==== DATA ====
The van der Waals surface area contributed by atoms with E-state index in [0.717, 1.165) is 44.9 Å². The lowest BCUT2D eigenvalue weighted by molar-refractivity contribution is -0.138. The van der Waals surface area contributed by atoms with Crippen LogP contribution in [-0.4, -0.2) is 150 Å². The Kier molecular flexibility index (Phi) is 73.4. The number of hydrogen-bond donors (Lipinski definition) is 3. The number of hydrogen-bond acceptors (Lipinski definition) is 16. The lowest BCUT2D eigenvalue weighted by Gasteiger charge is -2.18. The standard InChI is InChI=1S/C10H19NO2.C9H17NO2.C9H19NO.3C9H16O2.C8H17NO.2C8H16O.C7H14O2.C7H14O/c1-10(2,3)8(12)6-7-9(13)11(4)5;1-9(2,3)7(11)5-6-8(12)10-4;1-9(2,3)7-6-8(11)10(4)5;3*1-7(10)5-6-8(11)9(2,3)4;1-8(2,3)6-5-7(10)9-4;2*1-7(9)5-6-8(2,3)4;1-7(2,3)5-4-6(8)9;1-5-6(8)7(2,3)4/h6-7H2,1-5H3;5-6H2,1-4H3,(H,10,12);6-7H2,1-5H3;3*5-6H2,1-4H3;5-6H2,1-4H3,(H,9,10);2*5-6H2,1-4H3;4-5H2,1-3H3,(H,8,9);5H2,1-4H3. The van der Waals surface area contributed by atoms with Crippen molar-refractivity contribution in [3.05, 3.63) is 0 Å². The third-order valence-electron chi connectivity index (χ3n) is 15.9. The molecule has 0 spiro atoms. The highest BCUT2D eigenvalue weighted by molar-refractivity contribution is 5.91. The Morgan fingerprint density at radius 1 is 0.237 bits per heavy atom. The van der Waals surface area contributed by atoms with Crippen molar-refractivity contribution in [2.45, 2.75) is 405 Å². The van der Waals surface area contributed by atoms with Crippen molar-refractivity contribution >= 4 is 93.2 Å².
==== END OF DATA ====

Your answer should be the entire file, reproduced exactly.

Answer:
The van der Waals surface area contributed by atoms with E-state index in [0.717, 1.165) is 44.9 Å². The lowest BCUT2D eigenvalue weighted by molar-refractivity contribution is -0.138. The van der Waals surface area contributed by atoms with Crippen LogP contribution in [-0.4, -0.2) is 150 Å². The Kier molecular flexibility index (Phi) is 73.4. The number of hydrogen-bond donors (Lipinski definition) is 3. The number of hydrogen-bond acceptors (Lipinski definition) is 16. The lowest BCUT2D eigenvalue weighted by Gasteiger charge is -2.18. The standard InChI is InChI=1S/C10H19NO2.C9H17NO2.C9H19NO.3C9H16O2.C8H17NO.2C8H16O.C7H14O2.C7H14O/c1-10(2,3)8(12)6-7-9(13)11(4)5;1-9(2,3)7(11)5-6-8(12)10-4;1-9(2,3)7-6-8(11)10(4)5;3*1-7(10)5-6-8(11)9(2,3)4;1-8(2,3)6-5-7(10)9-4;2*1-7(9)5-6-8(2,3)4;1-7(2,3)5-4-6(8)9;1-5-6(8)7(2,3)4/h6-7H2,1-5H3;5-6H2,1-4H3,(H,10,12);6-7H2,1-5H3;3*5-6H2,1-4H3;5-6H2,1-4H3,(H,9,10);2*5-6H2,1-4H3;4-5H2,1-3H3,(H,8,9);5H2,1-4H3. The van der Waals surface area contributed by atoms with Crippen molar-refractivity contribution in [3.05, 3.63) is 0 Å². The third-order valence-electron chi connectivity index (χ3n) is 15.9. The molecule has 0 spiro atoms. The highest BCUT2D eigenvalue weighted by molar-refractivity contribution is 5.91. The Morgan fingerprint density at radius 1 is 0.237 bits per heavy atom. The van der Waals surface area contributed by atoms with Crippen molar-refractivity contribution in [2.45, 2.75) is 405 Å². The van der Waals surface area contributed by atoms with Crippen molar-refractivity contribution >= 4 is 93.2 Å².